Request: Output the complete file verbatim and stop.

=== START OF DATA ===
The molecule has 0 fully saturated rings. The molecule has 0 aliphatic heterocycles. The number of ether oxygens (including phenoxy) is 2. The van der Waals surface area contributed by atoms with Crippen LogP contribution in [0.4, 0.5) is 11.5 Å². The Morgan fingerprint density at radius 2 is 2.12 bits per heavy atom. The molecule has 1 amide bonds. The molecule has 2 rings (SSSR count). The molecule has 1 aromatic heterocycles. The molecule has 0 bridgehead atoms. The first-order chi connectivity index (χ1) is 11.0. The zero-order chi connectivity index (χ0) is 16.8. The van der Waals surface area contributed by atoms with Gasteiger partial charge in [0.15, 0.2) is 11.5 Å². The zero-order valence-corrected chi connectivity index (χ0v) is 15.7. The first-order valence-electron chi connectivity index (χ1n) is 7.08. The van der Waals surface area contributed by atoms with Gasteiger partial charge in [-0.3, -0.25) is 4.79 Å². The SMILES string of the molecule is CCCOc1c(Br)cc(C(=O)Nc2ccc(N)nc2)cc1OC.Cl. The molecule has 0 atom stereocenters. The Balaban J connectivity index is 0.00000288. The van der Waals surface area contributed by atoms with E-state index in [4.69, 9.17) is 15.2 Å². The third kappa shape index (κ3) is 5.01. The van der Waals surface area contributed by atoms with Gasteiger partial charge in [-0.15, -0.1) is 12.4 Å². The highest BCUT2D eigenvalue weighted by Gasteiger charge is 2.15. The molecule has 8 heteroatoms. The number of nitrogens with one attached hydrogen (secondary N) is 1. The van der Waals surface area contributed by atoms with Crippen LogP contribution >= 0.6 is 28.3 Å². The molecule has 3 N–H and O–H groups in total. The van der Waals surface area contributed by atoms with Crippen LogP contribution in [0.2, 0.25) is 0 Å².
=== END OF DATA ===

The molecule has 0 fully saturated rings. The molecule has 0 aliphatic heterocycles. The number of ether oxygens (including phenoxy) is 2. The van der Waals surface area contributed by atoms with Crippen LogP contribution in [0.4, 0.5) is 11.5 Å². The Morgan fingerprint density at radius 2 is 2.12 bits per heavy atom. The molecule has 1 amide bonds. The molecule has 2 rings (SSSR count). The molecule has 1 aromatic heterocycles. The molecule has 0 bridgehead atoms. The first-order chi connectivity index (χ1) is 11.0. The zero-order chi connectivity index (χ0) is 16.8. The van der Waals surface area contributed by atoms with Gasteiger partial charge in [0.15, 0.2) is 11.5 Å². The zero-order valence-corrected chi connectivity index (χ0v) is 15.7. The first-order valence-electron chi connectivity index (χ1n) is 7.08. The van der Waals surface area contributed by atoms with Gasteiger partial charge in [-0.3, -0.25) is 4.79 Å². The SMILES string of the molecule is CCCOc1c(Br)cc(C(=O)Nc2ccc(N)nc2)cc1OC.Cl. The molecule has 0 atom stereocenters. The Balaban J connectivity index is 0.00000288. The van der Waals surface area contributed by atoms with E-state index in [4.69, 9.17) is 15.2 Å². The third kappa shape index (κ3) is 5.01. The van der Waals surface area contributed by atoms with Gasteiger partial charge in [-0.15, -0.1) is 12.4 Å². The highest BCUT2D eigenvalue weighted by Gasteiger charge is 2.15. The molecule has 8 heteroatoms. The number of nitrogens with one attached hydrogen (secondary N) is 1. The van der Waals surface area contributed by atoms with Crippen LogP contribution >= 0.6 is 28.3 Å². The molecule has 3 N–H and O–H groups in total. The van der Waals surface area contributed by atoms with Crippen LogP contribution in [0.2, 0.25) is 0 Å².